Thin Clients in India

InfoWorld has a story based on an interview with Prof. Deepak Phatak of IIT- Mumbai on how the use of open-source thin clients can cut computing costs.

To help bring down the cost of computers, Phatak is promoting the adoption of a low-cost thin client based on Via Technologies Inc.’s 800MHz C3 processor, rather than a more expensive chip from Intel, and Linux applications that run on a PC server.

Opting for a thin client instead of a desktop PC saves money in two ways. Thin clients don’t require a hard disk and the 800MHz C3, which costs $22 in 1,000-unit quantities, is cheaper than processors from both Intel and Advanced Micro Devices Inc (AMD), he said. The cheapest desktop Celeron processor listed on Intel’s Web site is a 2.1GHz version of the chip, which is priced at $69 in 1,000-unit quantities.

The lower price of the C3 helps bring down the cost of the thin client — which includes a 15-inch CRT (cathode ray tube) monitor — to 14,000 rupees, Phatak said. That price may fall to around 10,000 rupees next March if the Indian government follows through on an expected cut in tariffs on computer components, he said.

When it comes to software for the thin clients, Phatak has chosen Linux and other open-source software. This provides an alternative to software from companies like Microsoft, which require expensive software licenses, he said.

Linux and open-source software may currently be seen as the most affordable route for India’s push to expand the use of IT by local businesses, but Phatak is no open-source ideologue. His goal is to see the price of building an IT infrastructure become affordable to IT companies, regardless of the specific software or hardware involved.

“I would expect the growth (in thin client shipments) to be exponential,” Phatak said. “I believe in the first year the numbers could be as few as 100,000, but the fourth-year and fifth-year numbers should go up.”

“My ambition is that we should sell 20 million PCs every year, for the next five years at least,” he said.

In fact, Netcore’s Emergic Freedom is running at the Affordable Computing Lab in the School of IT at IIT-Mumbai. While we have had only limited commercial success so far, we are beginning to see an increasing interest in solutions that can cut the total cost of ownership of computing.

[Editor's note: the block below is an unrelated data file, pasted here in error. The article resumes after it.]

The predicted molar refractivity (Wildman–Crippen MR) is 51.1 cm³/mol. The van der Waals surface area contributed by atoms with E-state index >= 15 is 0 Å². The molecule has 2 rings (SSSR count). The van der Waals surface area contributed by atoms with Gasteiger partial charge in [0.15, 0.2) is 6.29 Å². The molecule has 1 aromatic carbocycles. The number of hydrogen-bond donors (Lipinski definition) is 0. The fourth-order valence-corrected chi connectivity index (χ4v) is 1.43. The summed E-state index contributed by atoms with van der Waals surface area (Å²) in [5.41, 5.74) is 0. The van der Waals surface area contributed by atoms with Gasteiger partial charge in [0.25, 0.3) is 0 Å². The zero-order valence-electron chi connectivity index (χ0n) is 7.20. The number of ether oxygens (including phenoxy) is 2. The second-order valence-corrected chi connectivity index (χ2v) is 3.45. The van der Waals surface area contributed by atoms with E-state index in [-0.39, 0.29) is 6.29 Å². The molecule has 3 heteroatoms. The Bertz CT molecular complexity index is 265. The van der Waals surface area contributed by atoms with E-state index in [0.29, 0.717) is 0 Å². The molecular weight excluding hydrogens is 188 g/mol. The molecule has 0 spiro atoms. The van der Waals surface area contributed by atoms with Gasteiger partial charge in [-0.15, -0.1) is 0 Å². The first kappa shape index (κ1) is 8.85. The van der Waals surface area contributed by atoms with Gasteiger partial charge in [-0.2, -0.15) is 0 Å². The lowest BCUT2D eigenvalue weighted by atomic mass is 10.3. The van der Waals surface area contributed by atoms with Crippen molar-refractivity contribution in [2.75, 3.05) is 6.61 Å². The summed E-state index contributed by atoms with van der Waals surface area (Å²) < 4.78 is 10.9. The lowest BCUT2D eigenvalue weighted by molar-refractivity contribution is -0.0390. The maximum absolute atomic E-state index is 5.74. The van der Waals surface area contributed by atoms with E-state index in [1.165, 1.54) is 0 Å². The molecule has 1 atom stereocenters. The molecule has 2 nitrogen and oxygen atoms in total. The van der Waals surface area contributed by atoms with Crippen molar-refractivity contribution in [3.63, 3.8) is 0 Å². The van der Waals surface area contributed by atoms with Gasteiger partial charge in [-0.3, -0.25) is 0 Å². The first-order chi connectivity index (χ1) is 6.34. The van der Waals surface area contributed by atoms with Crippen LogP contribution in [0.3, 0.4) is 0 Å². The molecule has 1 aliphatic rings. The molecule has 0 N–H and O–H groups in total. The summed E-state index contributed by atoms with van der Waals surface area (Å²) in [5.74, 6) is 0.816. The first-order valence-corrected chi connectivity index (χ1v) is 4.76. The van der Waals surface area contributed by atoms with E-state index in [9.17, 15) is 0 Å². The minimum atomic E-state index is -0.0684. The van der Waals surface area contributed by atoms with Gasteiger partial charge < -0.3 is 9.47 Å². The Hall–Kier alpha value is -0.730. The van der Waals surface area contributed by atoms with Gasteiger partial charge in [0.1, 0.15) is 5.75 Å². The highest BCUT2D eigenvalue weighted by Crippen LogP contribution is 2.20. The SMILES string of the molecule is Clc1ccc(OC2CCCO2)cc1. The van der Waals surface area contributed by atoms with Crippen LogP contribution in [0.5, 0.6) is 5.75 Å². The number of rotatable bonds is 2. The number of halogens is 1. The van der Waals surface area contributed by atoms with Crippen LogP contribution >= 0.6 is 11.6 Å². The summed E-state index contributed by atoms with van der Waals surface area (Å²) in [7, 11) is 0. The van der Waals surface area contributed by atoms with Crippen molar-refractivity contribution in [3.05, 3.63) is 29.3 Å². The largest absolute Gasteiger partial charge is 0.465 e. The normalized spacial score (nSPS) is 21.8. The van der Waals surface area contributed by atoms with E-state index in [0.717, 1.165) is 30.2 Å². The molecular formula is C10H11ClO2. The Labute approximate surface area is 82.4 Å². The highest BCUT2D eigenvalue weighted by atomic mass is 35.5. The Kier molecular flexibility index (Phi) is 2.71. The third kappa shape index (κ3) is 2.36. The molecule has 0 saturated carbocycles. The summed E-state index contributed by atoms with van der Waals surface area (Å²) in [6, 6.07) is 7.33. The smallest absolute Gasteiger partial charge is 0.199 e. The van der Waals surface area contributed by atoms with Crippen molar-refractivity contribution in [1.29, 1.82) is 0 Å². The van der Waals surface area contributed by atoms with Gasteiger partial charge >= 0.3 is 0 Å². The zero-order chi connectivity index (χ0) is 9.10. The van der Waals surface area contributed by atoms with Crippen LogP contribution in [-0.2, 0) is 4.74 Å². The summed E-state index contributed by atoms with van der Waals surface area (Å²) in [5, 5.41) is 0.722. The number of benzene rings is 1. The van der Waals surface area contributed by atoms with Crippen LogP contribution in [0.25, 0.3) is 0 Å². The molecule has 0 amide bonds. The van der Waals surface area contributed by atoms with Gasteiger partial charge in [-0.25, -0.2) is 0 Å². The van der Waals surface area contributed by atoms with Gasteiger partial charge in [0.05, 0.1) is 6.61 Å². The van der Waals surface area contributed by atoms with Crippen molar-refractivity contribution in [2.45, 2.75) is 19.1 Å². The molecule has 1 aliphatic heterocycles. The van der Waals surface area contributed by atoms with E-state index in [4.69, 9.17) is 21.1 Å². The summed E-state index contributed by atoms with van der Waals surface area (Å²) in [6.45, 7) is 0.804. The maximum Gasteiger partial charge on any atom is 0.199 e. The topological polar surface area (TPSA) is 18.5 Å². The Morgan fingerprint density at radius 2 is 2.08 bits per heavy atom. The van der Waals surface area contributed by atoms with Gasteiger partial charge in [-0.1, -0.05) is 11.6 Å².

I think to get to mass-market levels we need a USD 50 (Rs 2,300) thin-client (excluding the keyboard-mouse-monitor). I wrote about my ideas recently in a Tech Talk Series on “The Next Billion“.

Bharateeya Blog Mela

Dina Mehta hosts the Indian blog mela (a carnival) this week. This is a neat idea. Each week, a blogger “hosts” a collection of blog posts. This not only introduces the host to the community, but also readers to a number of new bloggers. The mela is in its 31st week. Take a look.

Futures Marketplace

Trying to predicting the future is a fun exercise. Now, one can take bets on it. NYTimes writes:

In the simplest systems, players buy and sell contracts to pay 100 units of fake or real money at some future point – like the end of a game or an election. In Mr. Peters’s case, he was buying and selling the right to get 100 points if, “by Nov. 16, the Secretary of State has certified elections results in which a majority of voters elect to remove Gray Davis from office.”

These marketplaces synthesize a prediction for the future by letting the price fluctuate as everyone chooses how much to pay for the contracts. Someone who spends 50 points to buy a Davis contract is effectively betting with 1-to-1 odds that Governor Davis will be recalled by the voters. Paying 50 points will yield a profit of 50 points if he is voted out. Someone who paid 33 points would be getting 2-to-1 odds and someone who paid 10 points would be getting 9 to 1 odds.

Robin Hanson, an assistant professor of economics at George Mason University and an organizer of both the Foresight Exchange and the Pentagon project, said: “What’s nice about these institutions is they always come up with a number. When you talk to academics, they might say, ‘That’s not possible. We don’t have the right data. We don’t have the right insight.’ These markets cough up a number. There may be a lot of error, but at least you get something.”

Markets like these are most accurate when the players have a stake in the question at hand and the result is determined by a large number of people. The Iowa Electronic Markets, for instance, collect small bets made with real money on the outcome of elections. They report that the prices of futures contracts pegged to the results of elections are often better predictors than most polls.

One of the sites mentioned is Futures Exchange.

In IndiaWorld, we had created a marketplace for the elections many years ago – we had called in the “Indian Political Stock Exchange”. Given that elections are due next year in India, it may be a good idea to revive such a site.